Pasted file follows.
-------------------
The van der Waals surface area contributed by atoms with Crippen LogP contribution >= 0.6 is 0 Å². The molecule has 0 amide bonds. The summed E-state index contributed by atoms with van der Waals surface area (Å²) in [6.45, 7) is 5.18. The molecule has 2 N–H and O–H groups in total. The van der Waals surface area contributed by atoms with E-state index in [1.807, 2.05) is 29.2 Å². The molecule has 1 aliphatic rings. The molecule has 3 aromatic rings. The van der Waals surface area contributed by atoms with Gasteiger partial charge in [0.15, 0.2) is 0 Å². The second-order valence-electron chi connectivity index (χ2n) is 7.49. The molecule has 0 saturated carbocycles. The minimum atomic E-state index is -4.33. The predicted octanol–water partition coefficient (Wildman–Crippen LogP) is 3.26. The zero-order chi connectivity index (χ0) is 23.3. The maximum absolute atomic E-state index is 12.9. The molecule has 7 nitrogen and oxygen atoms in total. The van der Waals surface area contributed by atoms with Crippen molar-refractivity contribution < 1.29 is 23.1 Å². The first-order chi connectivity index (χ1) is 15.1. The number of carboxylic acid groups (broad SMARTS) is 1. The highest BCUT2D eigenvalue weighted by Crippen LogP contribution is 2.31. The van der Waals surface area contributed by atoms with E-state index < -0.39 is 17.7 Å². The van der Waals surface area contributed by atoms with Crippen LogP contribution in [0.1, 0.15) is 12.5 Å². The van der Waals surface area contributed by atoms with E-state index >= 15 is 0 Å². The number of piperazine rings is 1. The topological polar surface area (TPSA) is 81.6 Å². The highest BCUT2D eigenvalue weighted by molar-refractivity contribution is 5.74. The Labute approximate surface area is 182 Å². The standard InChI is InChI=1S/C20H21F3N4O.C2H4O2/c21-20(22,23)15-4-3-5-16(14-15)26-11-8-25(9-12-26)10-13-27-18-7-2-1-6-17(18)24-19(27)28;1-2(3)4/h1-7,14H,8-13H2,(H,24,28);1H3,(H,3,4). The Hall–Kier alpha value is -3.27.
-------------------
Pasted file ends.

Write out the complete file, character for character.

The van der Waals surface area contributed by atoms with Crippen LogP contribution >= 0.6 is 0 Å². The molecule has 0 amide bonds. The summed E-state index contributed by atoms with van der Waals surface area (Å²) in [6.45, 7) is 5.18. The molecule has 2 N–H and O–H groups in total. The van der Waals surface area contributed by atoms with E-state index in [1.807, 2.05) is 29.2 Å². The molecule has 1 aliphatic rings. The molecule has 3 aromatic rings. The van der Waals surface area contributed by atoms with Gasteiger partial charge in [0.15, 0.2) is 0 Å². The second-order valence-electron chi connectivity index (χ2n) is 7.49. The molecule has 0 saturated carbocycles. The minimum atomic E-state index is -4.33. The predicted octanol–water partition coefficient (Wildman–Crippen LogP) is 3.26. The zero-order chi connectivity index (χ0) is 23.3. The maximum absolute atomic E-state index is 12.9. The molecule has 7 nitrogen and oxygen atoms in total. The van der Waals surface area contributed by atoms with Crippen molar-refractivity contribution < 1.29 is 23.1 Å². The first-order chi connectivity index (χ1) is 15.1. The number of carboxylic acid groups (broad SMARTS) is 1. The highest BCUT2D eigenvalue weighted by Crippen LogP contribution is 2.31. The van der Waals surface area contributed by atoms with E-state index < -0.39 is 17.7 Å². The van der Waals surface area contributed by atoms with Crippen LogP contribution in [0.1, 0.15) is 12.5 Å². The van der Waals surface area contributed by atoms with E-state index >= 15 is 0 Å². The number of piperazine rings is 1. The topological polar surface area (TPSA) is 81.6 Å². The highest BCUT2D eigenvalue weighted by molar-refractivity contribution is 5.74. The Labute approximate surface area is 182 Å². The standard InChI is InChI=1S/C20H21F3N4O.C2H4O2/c21-20(22,23)15-4-3-5-16(14-15)26-11-8-25(9-12-26)10-13-27-18-7-2-1-6-17(18)24-19(27)28;1-2(3)4/h1-7,14H,8-13H2,(H,24,28);1H3,(H,3,4). The Hall–Kier alpha value is -3.27.